RUSSERT: "But it will pass relatively easy?"

SEN. LOTT: "It will."


Along with the Waco massacre, Ruby Ridge, and the Whitewater/Lewinsky scandals, the Kosovo war was seen by conservative Republicans in Congress and at the grassroots as a projection of the President's depravity, his ruthlessness, his outrageous hubris. When the smoke cleared and the bombed-out television stations and murdered civilians were visible through the fog of war and propaganda, many reacted as they did on learning of the Starr Report's revelations – they felt ashamed of their own country, truly mortified (if only momentarily) to be Americans. While politicians in general seem to lack any sense of shame, Lott also seems lacking in even a modicum of political acuity or common sense. Foreign aid is deeply unpopular, and the Kosovo intervention was not supported by the majority during the war, and is even less popular now. Why is the Senate Majority leader defying his base and depriving his party of a winning issue in what may turn out to be a pivotal election year?


While it is true that the Republicans in Congress made a big noise about their ostensible opposition to the war, they wound up giving Clinton more than enough money to carry out what they had just argued was a dangerous and foolhardy mission. Back then, they tried to justify their stance, arguing that, whatever one thought of Clinton's war, it was necessary to back up our troops once they were committed. (Never mind that Congress had abrogated its constitutional duty, and permitted the President to act unilaterally; they didn't stand up to Truman, and have sat on their hands in wartime ever since.) But now that the mission is already proven a failure, one that is generating a renewed and even more serious war danger, what is the Republican argument for continuing to beef up our military presence in the Balkans?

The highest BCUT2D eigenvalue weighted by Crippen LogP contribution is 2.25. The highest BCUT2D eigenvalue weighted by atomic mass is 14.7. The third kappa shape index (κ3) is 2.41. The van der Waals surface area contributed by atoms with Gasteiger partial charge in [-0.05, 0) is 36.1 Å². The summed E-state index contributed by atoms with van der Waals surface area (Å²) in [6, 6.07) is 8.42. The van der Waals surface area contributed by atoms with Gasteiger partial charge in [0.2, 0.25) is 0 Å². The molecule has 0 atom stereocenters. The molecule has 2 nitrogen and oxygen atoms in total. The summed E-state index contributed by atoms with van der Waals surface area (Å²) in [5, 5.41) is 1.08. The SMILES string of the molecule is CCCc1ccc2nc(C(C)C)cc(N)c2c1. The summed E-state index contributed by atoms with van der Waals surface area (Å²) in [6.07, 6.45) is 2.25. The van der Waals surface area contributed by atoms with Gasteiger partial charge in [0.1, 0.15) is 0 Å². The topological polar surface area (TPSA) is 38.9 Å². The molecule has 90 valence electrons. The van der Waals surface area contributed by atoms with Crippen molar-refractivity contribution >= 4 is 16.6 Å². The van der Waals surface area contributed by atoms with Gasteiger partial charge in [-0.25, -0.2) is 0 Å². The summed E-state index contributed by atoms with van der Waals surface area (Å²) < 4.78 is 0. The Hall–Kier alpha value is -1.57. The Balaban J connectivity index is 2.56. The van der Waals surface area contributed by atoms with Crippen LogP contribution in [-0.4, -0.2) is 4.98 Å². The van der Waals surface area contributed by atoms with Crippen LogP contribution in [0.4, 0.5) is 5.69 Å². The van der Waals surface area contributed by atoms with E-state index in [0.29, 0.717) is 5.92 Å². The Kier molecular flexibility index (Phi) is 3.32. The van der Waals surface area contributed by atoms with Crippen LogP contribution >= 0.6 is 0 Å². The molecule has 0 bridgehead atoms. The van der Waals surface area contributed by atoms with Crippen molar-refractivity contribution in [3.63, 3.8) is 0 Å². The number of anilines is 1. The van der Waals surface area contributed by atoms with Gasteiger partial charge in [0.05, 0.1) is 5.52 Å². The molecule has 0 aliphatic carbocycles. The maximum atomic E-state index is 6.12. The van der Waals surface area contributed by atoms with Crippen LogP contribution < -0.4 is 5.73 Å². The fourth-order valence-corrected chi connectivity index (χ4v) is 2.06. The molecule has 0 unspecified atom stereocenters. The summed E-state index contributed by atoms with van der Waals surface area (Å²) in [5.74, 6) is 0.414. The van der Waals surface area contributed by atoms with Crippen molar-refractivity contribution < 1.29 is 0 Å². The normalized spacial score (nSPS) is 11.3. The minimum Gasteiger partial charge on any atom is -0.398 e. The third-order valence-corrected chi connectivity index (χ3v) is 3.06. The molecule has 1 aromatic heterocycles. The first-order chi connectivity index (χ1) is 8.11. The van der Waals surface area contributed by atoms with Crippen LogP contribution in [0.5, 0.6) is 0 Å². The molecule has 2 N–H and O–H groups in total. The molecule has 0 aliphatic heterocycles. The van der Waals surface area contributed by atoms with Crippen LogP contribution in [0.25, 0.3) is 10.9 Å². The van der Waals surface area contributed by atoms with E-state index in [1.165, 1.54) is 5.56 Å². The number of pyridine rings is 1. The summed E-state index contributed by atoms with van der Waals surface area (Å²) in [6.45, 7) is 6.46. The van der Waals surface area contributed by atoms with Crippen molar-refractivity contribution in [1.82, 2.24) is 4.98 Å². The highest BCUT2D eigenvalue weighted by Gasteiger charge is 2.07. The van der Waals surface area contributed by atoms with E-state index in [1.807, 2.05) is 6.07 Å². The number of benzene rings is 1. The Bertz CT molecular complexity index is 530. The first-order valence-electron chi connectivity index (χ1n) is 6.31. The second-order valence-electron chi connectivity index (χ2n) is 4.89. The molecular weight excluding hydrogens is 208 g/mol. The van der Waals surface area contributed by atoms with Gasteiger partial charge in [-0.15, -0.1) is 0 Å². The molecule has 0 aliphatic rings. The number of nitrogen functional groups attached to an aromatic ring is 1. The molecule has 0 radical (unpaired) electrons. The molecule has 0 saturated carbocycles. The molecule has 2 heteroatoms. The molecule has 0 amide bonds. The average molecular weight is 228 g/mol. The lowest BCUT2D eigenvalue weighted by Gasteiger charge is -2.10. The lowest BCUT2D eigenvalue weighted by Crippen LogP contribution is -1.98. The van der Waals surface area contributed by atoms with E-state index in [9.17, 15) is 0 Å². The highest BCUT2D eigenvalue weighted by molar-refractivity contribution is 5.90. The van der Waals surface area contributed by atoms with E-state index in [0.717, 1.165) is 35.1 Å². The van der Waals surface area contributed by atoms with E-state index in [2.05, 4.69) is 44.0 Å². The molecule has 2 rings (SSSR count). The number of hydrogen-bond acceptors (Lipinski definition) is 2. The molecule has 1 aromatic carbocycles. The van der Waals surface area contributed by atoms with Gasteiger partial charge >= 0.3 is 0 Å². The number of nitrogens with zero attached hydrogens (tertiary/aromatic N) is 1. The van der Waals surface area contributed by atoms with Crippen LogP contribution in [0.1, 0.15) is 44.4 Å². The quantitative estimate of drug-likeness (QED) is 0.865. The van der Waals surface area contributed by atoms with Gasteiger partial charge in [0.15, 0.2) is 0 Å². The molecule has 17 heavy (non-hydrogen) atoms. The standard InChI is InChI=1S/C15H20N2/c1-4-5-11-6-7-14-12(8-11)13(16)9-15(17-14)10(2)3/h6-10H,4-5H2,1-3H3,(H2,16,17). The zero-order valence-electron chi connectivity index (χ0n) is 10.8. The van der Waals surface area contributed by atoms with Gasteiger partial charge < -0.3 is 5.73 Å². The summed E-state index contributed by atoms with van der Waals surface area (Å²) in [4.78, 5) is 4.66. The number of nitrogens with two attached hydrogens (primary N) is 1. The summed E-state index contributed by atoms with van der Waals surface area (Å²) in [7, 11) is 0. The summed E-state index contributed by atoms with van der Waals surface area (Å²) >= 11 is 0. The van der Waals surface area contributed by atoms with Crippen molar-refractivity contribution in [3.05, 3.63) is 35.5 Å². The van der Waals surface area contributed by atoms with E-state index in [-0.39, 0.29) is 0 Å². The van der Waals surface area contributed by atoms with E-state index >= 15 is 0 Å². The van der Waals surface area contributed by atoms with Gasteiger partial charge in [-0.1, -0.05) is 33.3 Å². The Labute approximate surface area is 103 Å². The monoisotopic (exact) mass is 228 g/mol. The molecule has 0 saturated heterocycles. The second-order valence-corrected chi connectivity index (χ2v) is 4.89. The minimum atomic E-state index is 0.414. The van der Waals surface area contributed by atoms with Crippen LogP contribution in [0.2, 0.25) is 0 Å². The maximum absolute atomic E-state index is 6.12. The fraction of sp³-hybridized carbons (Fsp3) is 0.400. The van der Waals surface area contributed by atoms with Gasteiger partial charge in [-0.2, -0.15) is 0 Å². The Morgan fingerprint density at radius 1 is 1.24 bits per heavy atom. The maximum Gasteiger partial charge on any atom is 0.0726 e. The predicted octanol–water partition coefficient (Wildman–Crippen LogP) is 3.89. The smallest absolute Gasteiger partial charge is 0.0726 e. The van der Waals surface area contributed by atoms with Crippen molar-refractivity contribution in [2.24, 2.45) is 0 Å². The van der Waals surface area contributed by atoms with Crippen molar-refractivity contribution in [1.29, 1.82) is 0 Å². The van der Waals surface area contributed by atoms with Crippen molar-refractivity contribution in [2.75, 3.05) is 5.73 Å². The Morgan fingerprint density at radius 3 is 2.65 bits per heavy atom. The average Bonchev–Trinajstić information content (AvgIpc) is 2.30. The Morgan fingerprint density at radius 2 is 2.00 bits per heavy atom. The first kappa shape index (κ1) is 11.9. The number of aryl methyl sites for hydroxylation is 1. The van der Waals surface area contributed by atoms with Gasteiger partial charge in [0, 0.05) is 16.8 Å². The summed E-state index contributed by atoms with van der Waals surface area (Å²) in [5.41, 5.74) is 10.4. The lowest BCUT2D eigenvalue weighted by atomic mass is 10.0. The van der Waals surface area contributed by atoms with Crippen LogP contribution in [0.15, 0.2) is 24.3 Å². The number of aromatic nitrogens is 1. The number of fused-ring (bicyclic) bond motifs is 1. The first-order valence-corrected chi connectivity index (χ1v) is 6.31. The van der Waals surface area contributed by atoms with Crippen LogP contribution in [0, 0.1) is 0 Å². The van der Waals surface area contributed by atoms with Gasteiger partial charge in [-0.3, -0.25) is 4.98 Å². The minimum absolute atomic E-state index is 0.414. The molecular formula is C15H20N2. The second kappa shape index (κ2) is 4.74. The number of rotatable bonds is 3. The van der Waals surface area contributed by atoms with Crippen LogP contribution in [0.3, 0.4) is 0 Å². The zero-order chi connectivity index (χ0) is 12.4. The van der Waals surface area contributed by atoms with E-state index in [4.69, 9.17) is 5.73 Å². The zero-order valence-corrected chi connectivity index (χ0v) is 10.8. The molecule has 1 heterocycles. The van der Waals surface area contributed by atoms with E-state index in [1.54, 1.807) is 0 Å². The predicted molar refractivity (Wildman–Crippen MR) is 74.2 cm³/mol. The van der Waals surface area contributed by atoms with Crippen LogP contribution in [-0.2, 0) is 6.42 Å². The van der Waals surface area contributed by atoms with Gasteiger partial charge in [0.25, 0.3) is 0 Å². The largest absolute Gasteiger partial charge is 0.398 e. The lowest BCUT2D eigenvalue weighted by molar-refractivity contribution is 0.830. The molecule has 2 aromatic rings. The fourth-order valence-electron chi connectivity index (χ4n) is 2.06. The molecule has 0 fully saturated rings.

They key to understanding the Republican turnabout on Kosovo is the addition of funds for intervention in Colombia to the legislative package. These two items are bundled together because a deal has been struck between the Republican and Democratic wings of the War Party. The latter will get billions in tax dollars for meddling in the affairs of Europe, in exchange for a massive "anti-drug" military program to benefit the makers of helicopters and other such equipment as much as to prop the government of Colombia's Andres Pastrana. Each party has its own favored quagmire in which to sink our troops and treasure, and that is how our bipartisan foreign policy of globaloney and perpetual meddling works: instead of just one war at a time, we will be treated to two. So much for the theory that democratic countries are less warlike.